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I want to plot a function of 2 variables x and y, for discrete values of y, like:

myFunc[x_, y_] := Sin[x y]
Plot[Evaluate@Map[myFunc[x, #] &, yvalues], {x, 0, 5}]

What I want is that the maximum x range (in this case 5) is a function of yvalues, for example, for each value i of yvalues, stop the corresponding plot curve at Cos[yvalues[[i]]].

I need this because in my real case, the function to plot is a 2D interpolation which behaves badly outside some specific intervals depending on y.


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You can add any of If, Piecewise, Boole and more to your definition of myFunc. –  b.gatessucks Aug 19 at 9:46
@b.gatessucks thanks, but it is not possible, since in real life, myFunc is an interpolation function –  Santi Aug 19 at 9:47
It should be related to something like this answer mathematica.stackexchange.com/a/20719/6138 –  Santi Aug 19 at 9:51
Can't you do simply a table? Table[Plot[Sin[x i], {x, 0, i}], {i, 1, 5}] // Show[#, PlotRange -> All] & –  chris Aug 19 at 10:10
otherwise something like this? tt = {Sin[x], Cos[x], Cos[2 x]}; gg = {{0, 1}, {0, 2}, {0, 3}}; MapThread[Plot[#1, Evaluate@{x, Sequence @@ #2}] &, {tt, gg}]//Show –  chris Aug 19 at 10:13

4 Answers 4

up vote 5 down vote accepted

Another method with a single plot:

yvalues = {0.1`, 0.5`, 1.`, 2.`, 3.`};

myFunc2[x_?NumericQ, y_?NumericQ] := 
       ConditionalExpression[Sin[x y], IntervalMemberQ[Interval[{0, Cos[y]}], x]];
{min, max} = Through[{Min, Max}[Cos[yvalues]]];

Plot[myFunc2[x, #] & /@ yvalues, {x, min, max}, Evaluated -> True, BaseStyle -> Thick,
       ImageSize -> 600,  PlotLegends -> "Expressions"] /. myFunc2[a_, b_] :> Sin[ a b]

enter image description here

Edit: Another alternative is to use

myFunc3[x_, y_] :=  ConditionalExpression[Sin[x y], Min[0, Cos[y]] <= x <= Max[0, Cos[y]]];

instead of myFunc2.

share|improve this answer
thanks, that's a nice solution. I still have to understand how this thing with ConditionalExpression and IntervalMemberQ work. –  Santi Aug 19 at 21:51
@Santi This is pretty much what I did but using alternative functions. I chose If because it's terse and as just about everyone here knows I like that. IntervalMemberQ takes the place of Cos[#] <= x <= 0 || 0 <= x <= Cos[#] in mine. –  Mr.Wizard Aug 19 at 21:56

A method using a single Plot expression:

myFunc[x_, y_] := Sin[x y]
yvalues = {0.1, 0.5, 1.0, 2.0, 3.0};

 Plot[#, {x, -5, 5}, PlotRange -> All, PlotLegends -> Automatic] &[
  If[Cos[#] <= x <= 0 || 0 <= x <= Cos[#], myFunc[x, #]] & /@ yvalues

enter image description here


  • I use Block to keep x localized.

  • I did not programmatically determine the range of the plot; I merely used -5, 5 and let PlotRange -> All clip the result. It would be better (but less clean) to determine the bounds from yvalues. I did not because I did not want to obscure this method. If desired I can add that however.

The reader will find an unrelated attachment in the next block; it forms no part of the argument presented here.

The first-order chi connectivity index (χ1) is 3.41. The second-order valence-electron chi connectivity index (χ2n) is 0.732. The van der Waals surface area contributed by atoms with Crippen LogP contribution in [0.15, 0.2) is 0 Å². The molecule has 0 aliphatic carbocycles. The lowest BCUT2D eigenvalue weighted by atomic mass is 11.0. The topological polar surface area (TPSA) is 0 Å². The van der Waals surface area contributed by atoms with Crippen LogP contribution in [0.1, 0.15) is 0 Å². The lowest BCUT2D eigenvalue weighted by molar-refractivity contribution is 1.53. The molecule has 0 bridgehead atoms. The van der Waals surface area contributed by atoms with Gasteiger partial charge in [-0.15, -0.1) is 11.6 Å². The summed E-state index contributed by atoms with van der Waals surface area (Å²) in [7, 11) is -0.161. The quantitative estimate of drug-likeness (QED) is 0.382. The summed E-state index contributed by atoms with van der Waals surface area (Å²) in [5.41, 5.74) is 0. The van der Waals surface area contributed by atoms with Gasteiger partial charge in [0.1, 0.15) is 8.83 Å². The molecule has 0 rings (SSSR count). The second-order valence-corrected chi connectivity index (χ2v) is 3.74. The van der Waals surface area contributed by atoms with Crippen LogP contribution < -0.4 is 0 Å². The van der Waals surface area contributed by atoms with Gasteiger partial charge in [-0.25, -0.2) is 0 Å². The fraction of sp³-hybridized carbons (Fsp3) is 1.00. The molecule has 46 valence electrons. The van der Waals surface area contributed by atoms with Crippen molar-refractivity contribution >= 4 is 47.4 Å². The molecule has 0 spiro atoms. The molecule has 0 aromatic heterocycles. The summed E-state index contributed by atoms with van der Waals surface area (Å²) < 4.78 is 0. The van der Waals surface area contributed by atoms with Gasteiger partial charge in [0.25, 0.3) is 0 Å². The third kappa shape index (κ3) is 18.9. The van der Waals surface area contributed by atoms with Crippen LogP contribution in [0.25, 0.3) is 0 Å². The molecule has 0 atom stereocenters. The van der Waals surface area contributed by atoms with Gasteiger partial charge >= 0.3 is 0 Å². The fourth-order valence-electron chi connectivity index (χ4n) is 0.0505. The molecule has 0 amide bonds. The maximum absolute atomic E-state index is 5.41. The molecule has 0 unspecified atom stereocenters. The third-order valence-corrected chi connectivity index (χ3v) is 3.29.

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thanks, looks good and the clipping with PlotRange would suit my needs I think. If you want you can post the better method, so I can learn something. –  Santi Aug 19 at 21:50
@Santi You're welcome. kguler already posted the calculated bounds method in his answer so I won't duplicate that. –  Mr.Wizard Aug 19 at 21:53

Is something like this your intention?

myFunc[x_, y_] := Sin[x y]

yvalues = {0.1, 0.5, 1.0, 2.0, 3.0};

fun = Map[myFunc[x, #] &, yvalues];

lim = Table[Cos[yvalues[[i]]], {i, 1, 5}];

plot =
 Table[Plot[fun[[j]], {x, 0, lim[[j]]},
   PlotStyle -> {Red, Green, Blue, Orange, Brown}[[j]]], {j, 1, 5}]

Show[plot, PlotRange -> All]

enter image description here

share|improve this answer
yes thanks! I think that would do it. I never thought of using Show, I supposed there was a way to do it inside one single Plot, but this works for me! –  Santi Aug 19 at 10:28

If eldo's plot is your desired outcome you could also do:

Show[Plot[Sin[x #], {x, 0, Cos@#}, PlotStyle -> Hue[RandomReal[]]] & /@
   yvalues, PlotRange-> All]

enter image description here

Noting Cos2 and Cos[3] are negative.

If you want legends:

With[{col = Hue /@ RandomReal[{0, 1}, 5]},
    Plot[Sin[x #1], {x, 0, Cos@#1}, PlotStyle -> #2] &, {yvalues, 
     col}], PlotRange -> All], 
  LineLegend[col, Sin[# x] & /@ yvalues]]]

enter image description here

share|improve this answer
thanks! Legends are a very important point! –  Santi Aug 19 at 12:12

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